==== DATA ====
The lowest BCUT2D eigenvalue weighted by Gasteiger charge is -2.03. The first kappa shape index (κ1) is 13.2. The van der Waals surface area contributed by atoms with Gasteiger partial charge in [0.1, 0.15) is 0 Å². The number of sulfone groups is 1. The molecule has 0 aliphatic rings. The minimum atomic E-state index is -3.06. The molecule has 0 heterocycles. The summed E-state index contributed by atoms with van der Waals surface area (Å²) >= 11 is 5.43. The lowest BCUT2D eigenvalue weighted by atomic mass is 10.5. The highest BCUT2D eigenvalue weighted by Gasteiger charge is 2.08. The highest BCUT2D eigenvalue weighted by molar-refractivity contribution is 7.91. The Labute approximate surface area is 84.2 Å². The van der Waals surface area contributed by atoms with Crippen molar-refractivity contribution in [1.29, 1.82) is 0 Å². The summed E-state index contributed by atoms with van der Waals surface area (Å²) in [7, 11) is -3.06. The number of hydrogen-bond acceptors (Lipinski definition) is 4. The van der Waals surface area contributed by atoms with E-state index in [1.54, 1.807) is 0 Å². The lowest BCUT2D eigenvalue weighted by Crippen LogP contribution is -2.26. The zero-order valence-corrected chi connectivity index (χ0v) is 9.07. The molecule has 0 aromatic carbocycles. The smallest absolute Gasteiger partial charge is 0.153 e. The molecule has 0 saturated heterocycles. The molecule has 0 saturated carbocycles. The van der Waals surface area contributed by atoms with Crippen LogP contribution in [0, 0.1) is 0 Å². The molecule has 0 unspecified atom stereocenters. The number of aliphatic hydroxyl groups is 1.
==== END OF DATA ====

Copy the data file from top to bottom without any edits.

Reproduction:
The lowest BCUT2D eigenvalue weighted by Gasteiger charge is -2.03. The first kappa shape index (κ1) is 13.2. The van der Waals surface area contributed by atoms with Gasteiger partial charge in [0.1, 0.15) is 0 Å². The number of sulfone groups is 1. The molecule has 0 aliphatic rings. The minimum atomic E-state index is -3.06. The molecule has 0 heterocycles. The summed E-state index contributed by atoms with van der Waals surface area (Å²) >= 11 is 5.43. The lowest BCUT2D eigenvalue weighted by atomic mass is 10.5. The highest BCUT2D eigenvalue weighted by Gasteiger charge is 2.08. The highest BCUT2D eigenvalue weighted by molar-refractivity contribution is 7.91. The Labute approximate surface area is 84.2 Å². The van der Waals surface area contributed by atoms with Crippen molar-refractivity contribution in [1.29, 1.82) is 0 Å². The summed E-state index contributed by atoms with van der Waals surface area (Å²) in [7, 11) is -3.06. The number of hydrogen-bond acceptors (Lipinski definition) is 4. The van der Waals surface area contributed by atoms with E-state index in [1.54, 1.807) is 0 Å². The lowest BCUT2D eigenvalue weighted by Crippen LogP contribution is -2.26. The zero-order valence-corrected chi connectivity index (χ0v) is 9.07. The molecule has 0 aromatic carbocycles. The smallest absolute Gasteiger partial charge is 0.153 e. The molecule has 0 saturated heterocycles. The molecule has 0 saturated carbocycles. The van der Waals surface area contributed by atoms with Crippen LogP contribution in [0, 0.1) is 0 Å². The molecule has 0 unspecified atom stereocenters. The number of aliphatic hydroxyl groups is 1.